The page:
We always need to seek more in life to satisfy our needs.  I believe human needs exist on a sort of pyramid with the basic needs of air, water, food and shelter on the bottom. Our basic needs are almost always met, and the next level of needs are complex.  The need for companionship, the need for entertainment.  Because we do not need to waste mental energy on the basic ones anymore, we start to work our way up the ladder of needs until the needs we are after are so complex that they are very difficult to satisfy.  Example: I wish my husband would just take me out to a nice meal without me having to tell him to.  How on earth am I going to fix that need?

What if we could go back and appreciate indoor plumbing, a warm meal, and a soft bed?  What if I could give you a pizza that tasted like the best thing that you have ever tasted?  What if, besides all this, you are walking through some of the most beautiful country-side in all of the United States of America?

And there are other serious benefits besides: you can eat all you want and not gain weight, and you never have to worry about what you look like, nor what other people think of you.

I was recently told a great quote: “hunger is the best sauce.”

I could not agree more.  When you expend several thousand calories, pretty much anything tastes good.

Best pizza ever.

Best pizza ever.

You may be saying to yourself: well, you’ve tooted obvious benefits of hiking long distances, but how do you cope with the not-so-pleasant side of thru-hiking a long trail?  What about the blisters, the long, long miles that leave your feet feeling like pulp and your legs feeling like jello?  What about when you’ve been wet for days, and you’ve got to keep pushing more long, long miles every day to keep on schedule?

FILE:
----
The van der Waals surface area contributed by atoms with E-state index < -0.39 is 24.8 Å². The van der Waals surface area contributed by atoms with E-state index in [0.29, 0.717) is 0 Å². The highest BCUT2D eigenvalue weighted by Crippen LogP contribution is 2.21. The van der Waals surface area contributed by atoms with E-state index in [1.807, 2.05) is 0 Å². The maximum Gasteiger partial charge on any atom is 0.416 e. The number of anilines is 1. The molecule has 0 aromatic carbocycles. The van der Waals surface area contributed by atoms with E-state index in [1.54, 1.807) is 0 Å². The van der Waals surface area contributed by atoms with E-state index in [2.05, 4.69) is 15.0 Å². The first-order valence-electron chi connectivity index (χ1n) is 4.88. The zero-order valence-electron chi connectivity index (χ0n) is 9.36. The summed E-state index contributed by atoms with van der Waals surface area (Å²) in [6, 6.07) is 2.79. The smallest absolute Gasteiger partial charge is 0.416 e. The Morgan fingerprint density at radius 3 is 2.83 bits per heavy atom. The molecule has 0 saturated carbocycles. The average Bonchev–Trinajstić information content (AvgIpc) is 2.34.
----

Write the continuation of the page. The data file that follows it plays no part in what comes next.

Yes, there are times when it can suck.  But there is something else about completing a long distance trail that is a bit addictive.  It is the sense of accomplishment.  Every day you have a real goal.  A REAL, tangible, achievable goal!!  How many people can say that about any other day of their lives?  I don’t know what it is about achieving even the most meaningless of goals that strangely gives people a sense of purpose.  But it’s true.   It does.  We love to accomplish things.  We write lists just to cross things off of them; we make deadlines so that we get things done in a timely manner; and we create goals so that we can achieve them.  Everyone has some sort of goal.   And the more milestones, the better:  to lose weight, to run a marathon, to get a promotion, to juggle 5 balls…  Everyone is different.  I have to say that watching our progress as we walk across a continent is probably one of the most satisfying achievements I’ve ever come across.

The more milestones the better

The more milestones the better

It also helps that I really like being outside.  I really love nature; I love the woods; I love the sun; I love the wind; I like the feeling of standing on dirt or rocks; and the smell of grass, or the ocean, or flowers (even though I’m sometimes allergic… ahchoo!!).  I feel more comfortable in the ‘wilderness’ than anywhere civilized.  Nature is so beautiful, so peaceful and welcoming.  Even though sometimes it can seem like the opposite when you’re stuck in a thunderstorm on top of a ridge.  But civilization almost never feels welcoming.  Cars and guns kill more people than anything nature could ever throw at you.

So why hike?  Because it brings me back down the ladder of needs and allows me to really enjoy the small comforts in life: hot greasy food, a shower, and a soft bed.  Because it gives me a tangible goal every day and every week, and because I really enjoy being in nature surrounded by natural beauty and all things wild.